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Jehovah’s Witnesses Warn Against the InternetSubmitted by Jaymes on May 8, 2012 - 1:20 pm 8 Comments
Every now and then, the Watchower Society publishes some real gems of knowledge. Take the article in the study edition of the August 15th 2011 Watchtower, appropriately titled “The Internet – Making Wise Use of a Global Tool.”
Now I don’t want to waste your time, therefore I’ll let the cat out of the bag. I am about to analyse and destroy this article. If this offends you and you think Satan is my daddy, you’re free to leave.
Good. Now that we’ve got that out of the way, let’s take a closer look at the “Information – Reliable or False?” section of the article:
“Never assume that all information found on the Internet is good and beneficial. Internet search engines might be compared to a legion of mushroom pickers who tirelessly collect all types of mushrooms – edible as well as poisonous – throwing them into a single container and dishing them out for us to eat.”
“Making false accusations and the general distrust of others also frequently accompany paranoia.” – Source: Wikipedia.
Why did I just throw in Wikipedia’s definition of paranoia? Well, if you’re going to write an article that on the surface looks like it’s taking a balanced view, but what you’re really doing is whitewashing it with subliminal content, I advise taking lessons from the anonymous authors that work for the Watchtower Bible and Tract Society. These mysterious authors are great at fostering paranoia against the internet. Their next statement is, well, rather silly…
“Would you start eating these mushrooms without carefully examining each one? Of course not! Internet search engines use a huge number of computers to harvest or select from billions of Web pages containing everything from the very best to the very worst. We need discernment to separate the wheat from the chaff, as it were, lest we poison our minds with mis-information.”
Is it me, or have we just hit our heads against a paradox? How does one go about selecting the “wheat from the chaff” where search results are concerned? Surely you would need to click on the actual link and carefully judge the website according to its own merits. As we rub the spot where our heads hit the paradox, I am sure you’ll agree with me that the discernment of the search results section defeats the original goal of the illustration, which was clearly to warn people away from using search engines willy-nilly.
This viral excuse of diatribe continues:
“Do not become an “Internet Eve.” Be critical and suspicious of the information. Before trusting it, ask: (1) Who published this material? What are the author’s credentials? (2) Why was this published? What motivated the writer? Is there any bias? (3) Where did the author get the information? Does he supply sources that can be checked? (4) Is the information current?”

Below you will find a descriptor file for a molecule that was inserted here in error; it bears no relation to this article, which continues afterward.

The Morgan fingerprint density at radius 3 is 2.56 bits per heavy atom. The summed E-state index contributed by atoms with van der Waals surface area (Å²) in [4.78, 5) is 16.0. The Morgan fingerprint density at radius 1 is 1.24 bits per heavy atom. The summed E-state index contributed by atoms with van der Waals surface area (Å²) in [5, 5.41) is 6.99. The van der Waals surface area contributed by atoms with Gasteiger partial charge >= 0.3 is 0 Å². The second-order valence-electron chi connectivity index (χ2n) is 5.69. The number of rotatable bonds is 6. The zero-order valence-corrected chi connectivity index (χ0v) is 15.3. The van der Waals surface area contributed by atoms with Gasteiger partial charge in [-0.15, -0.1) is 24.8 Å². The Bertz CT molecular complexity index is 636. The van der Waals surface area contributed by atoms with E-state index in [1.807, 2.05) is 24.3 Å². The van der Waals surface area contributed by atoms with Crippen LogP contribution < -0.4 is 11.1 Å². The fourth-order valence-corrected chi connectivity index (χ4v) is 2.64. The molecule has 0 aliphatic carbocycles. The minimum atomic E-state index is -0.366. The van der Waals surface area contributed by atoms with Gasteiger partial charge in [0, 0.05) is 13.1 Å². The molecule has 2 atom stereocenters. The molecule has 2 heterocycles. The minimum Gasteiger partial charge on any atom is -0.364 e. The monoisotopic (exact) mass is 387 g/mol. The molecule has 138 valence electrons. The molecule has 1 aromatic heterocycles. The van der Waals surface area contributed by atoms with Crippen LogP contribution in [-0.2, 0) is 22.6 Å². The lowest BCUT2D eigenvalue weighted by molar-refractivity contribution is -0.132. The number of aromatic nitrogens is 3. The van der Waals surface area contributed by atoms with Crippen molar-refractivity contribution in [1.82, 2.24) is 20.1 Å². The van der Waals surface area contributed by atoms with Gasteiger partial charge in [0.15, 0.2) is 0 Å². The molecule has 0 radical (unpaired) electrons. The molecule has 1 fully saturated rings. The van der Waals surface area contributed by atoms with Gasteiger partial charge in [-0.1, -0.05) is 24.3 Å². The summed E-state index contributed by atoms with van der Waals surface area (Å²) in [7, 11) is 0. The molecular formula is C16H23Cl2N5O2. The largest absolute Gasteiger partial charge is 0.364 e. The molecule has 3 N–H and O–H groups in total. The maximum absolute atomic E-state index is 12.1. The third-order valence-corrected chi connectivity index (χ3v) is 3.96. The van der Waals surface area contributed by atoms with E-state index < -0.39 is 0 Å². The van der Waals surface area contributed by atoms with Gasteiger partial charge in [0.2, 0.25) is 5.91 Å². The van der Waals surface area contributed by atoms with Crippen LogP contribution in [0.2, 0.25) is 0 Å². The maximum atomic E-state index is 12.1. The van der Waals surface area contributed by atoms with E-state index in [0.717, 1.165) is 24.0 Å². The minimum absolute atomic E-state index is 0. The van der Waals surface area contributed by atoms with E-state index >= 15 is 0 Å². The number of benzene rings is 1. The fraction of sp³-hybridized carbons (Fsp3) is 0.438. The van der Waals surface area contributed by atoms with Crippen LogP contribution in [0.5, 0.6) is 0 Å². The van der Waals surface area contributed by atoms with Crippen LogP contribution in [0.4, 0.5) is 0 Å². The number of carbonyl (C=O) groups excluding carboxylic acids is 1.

Did they just tell us to be “critical and suspicious of the information?” Surely I misread that? I had a face-palm moment when I read the “what are the author’s credentials” line. Is the Watchtower being serious?
Can I be serious (for a change)? Let me ask some questions. Who published this material? Yes, we know it’s published by the Watchtower Bible and Tract Society, but who actually wrote this nonsense? Can we have a name please? No? Oh, that’s unfortunate. You see, I enjoy spending my time reading the drivel that these anonymous authors (who hide behind a billion-dollar corporation) pass off as “spirit-directed” content. What’s even funnier is that I also enjoy living my life by what these buffoons put in their copy!
Credentials, credentials, credentials. “What are the author’s credentials?” Well, I can tell you mine if you want me to? Simply send me an email and I’ll send you my credentials. Can I ask what credentials these anonymous author’s have? Yes, yes, they’re appointed by the Governing Body, but who cares?
“Why was this published?” Well, if we’re talking about JWB, it was published to make you laugh at the fact that once upon a time, you actually believed these fools! “What motivated the writer?” Well, if you ask this of the Watchtower, I am sure they’ll tell you that it has something to do with the power-trip these guys have over seven million deluded Jehovah’s Witnesses. “Is there any bias?” With regards the Watchtower Organisation? No, of course not! “Where did the author get the information?” Silly question! There are two plastic cups that are joined by string. Jehovah has one and the other is firmly pressed against the Governing Body’s ear.
I saved the best till last: “Does he supply sources that can be checked?” Yes, the Watchtower helped me write the article Did Jesus Christ Die on a Cross or a Stake? Their magazines and books are full of quotes that can be verified and checked. If only more Jehovah’s Witnesses checked the source quotes…
How does this carefully written piece of diarrhea end?
“So, then, what should we do with regard to the Internet? Shun it altogether? That may be necessary in some cases. The Internet junkie mentioned earlier did that in order to overcome years of addiction. On the other hand, using the Internet can benefit us, provided we let ‘thinking ability keep guard over us and discernment safeguard us.’-Prov. 2:10, 11.”
Basically, you can use the internet, but you need to use it in mind with the terms of service that you signed over to us – you remember, right? It was the day when you also signed over your life?
I am surprised the article didn’t cap it off with:
“We, the Watchtower – God’s only selected Organisation here on Earth would recommend that you refrain from using the internet, unless it is to visit our website. We wouldn’t like to have to disfellowship you, therefore, stay on the righteous path.”